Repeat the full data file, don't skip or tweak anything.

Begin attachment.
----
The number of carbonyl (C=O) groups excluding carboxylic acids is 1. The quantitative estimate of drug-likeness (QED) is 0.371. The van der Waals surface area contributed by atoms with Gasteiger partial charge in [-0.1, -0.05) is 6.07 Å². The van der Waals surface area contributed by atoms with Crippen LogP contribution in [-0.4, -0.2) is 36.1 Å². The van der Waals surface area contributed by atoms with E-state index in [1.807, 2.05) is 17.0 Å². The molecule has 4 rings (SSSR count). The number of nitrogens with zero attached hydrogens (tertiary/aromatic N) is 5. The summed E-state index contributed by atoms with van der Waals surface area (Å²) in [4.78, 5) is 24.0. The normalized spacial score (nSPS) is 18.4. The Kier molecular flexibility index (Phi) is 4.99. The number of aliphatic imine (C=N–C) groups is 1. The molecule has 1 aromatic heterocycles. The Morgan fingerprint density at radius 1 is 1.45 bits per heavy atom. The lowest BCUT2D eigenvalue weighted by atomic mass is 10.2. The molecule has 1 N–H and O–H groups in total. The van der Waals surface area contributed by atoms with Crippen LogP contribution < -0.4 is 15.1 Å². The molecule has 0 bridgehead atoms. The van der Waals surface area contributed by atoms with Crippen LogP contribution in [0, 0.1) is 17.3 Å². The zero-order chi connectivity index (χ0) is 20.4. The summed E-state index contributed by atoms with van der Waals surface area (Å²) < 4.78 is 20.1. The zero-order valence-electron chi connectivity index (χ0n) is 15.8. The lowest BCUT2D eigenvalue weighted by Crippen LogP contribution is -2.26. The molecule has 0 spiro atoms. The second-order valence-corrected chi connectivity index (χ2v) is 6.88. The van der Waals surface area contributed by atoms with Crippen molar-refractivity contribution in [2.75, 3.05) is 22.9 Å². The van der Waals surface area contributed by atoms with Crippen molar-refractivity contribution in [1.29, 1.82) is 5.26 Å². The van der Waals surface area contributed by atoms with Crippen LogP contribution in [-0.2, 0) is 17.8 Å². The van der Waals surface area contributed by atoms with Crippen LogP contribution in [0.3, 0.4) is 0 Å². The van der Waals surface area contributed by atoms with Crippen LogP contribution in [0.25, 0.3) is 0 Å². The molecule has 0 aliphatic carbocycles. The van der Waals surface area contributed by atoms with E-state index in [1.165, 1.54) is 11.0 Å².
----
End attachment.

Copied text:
The number of carbonyl (C=O) groups excluding carboxylic acids is 1. The quantitative estimate of drug-likeness (QED) is 0.371. The van der Waals surface area contributed by atoms with Gasteiger partial charge in [-0.1, -0.05) is 6.07 Å². The van der Waals surface area contributed by atoms with Crippen LogP contribution in [-0.4, -0.2) is 36.1 Å². The van der Waals surface area contributed by atoms with E-state index in [1.807, 2.05) is 17.0 Å². The molecule has 4 rings (SSSR count). The number of nitrogens with zero attached hydrogens (tertiary/aromatic N) is 5. The summed E-state index contributed by atoms with van der Waals surface area (Å²) in [4.78, 5) is 24.0. The normalized spacial score (nSPS) is 18.4. The Kier molecular flexibility index (Phi) is 4.99. The number of aliphatic imine (C=N–C) groups is 1. The molecule has 1 aromatic heterocycles. The Morgan fingerprint density at radius 1 is 1.45 bits per heavy atom. The lowest BCUT2D eigenvalue weighted by atomic mass is 10.2. The molecule has 1 N–H and O–H groups in total. The van der Waals surface area contributed by atoms with Crippen LogP contribution < -0.4 is 15.1 Å². The molecule has 0 bridgehead atoms. The van der Waals surface area contributed by atoms with Crippen LogP contribution in [0, 0.1) is 17.3 Å². The zero-order chi connectivity index (χ0) is 20.4. The summed E-state index contributed by atoms with van der Waals surface area (Å²) < 4.78 is 20.1. The zero-order valence-electron chi connectivity index (χ0n) is 15.8. The lowest BCUT2D eigenvalue weighted by Crippen LogP contribution is -2.26. The molecule has 0 spiro atoms. The second-order valence-corrected chi connectivity index (χ2v) is 6.88. The van der Waals surface area contributed by atoms with Crippen molar-refractivity contribution in [2.75, 3.05) is 22.9 Å². The van der Waals surface area contributed by atoms with Crippen molar-refractivity contribution in [1.29, 1.82) is 5.26 Å². The van der Waals surface area contributed by atoms with Crippen LogP contribution in [-0.2, 0) is 17.8 Å². The van der Waals surface area contributed by atoms with Crippen LogP contribution in [0.3, 0.4) is 0 Å². The van der Waals surface area contributed by atoms with Crippen LogP contribution in [0.25, 0.3) is 0 Å². The molecule has 0 aliphatic carbocycles. The van der Waals surface area contributed by atoms with E-state index in [1.165, 1.54) is 11.0 Å².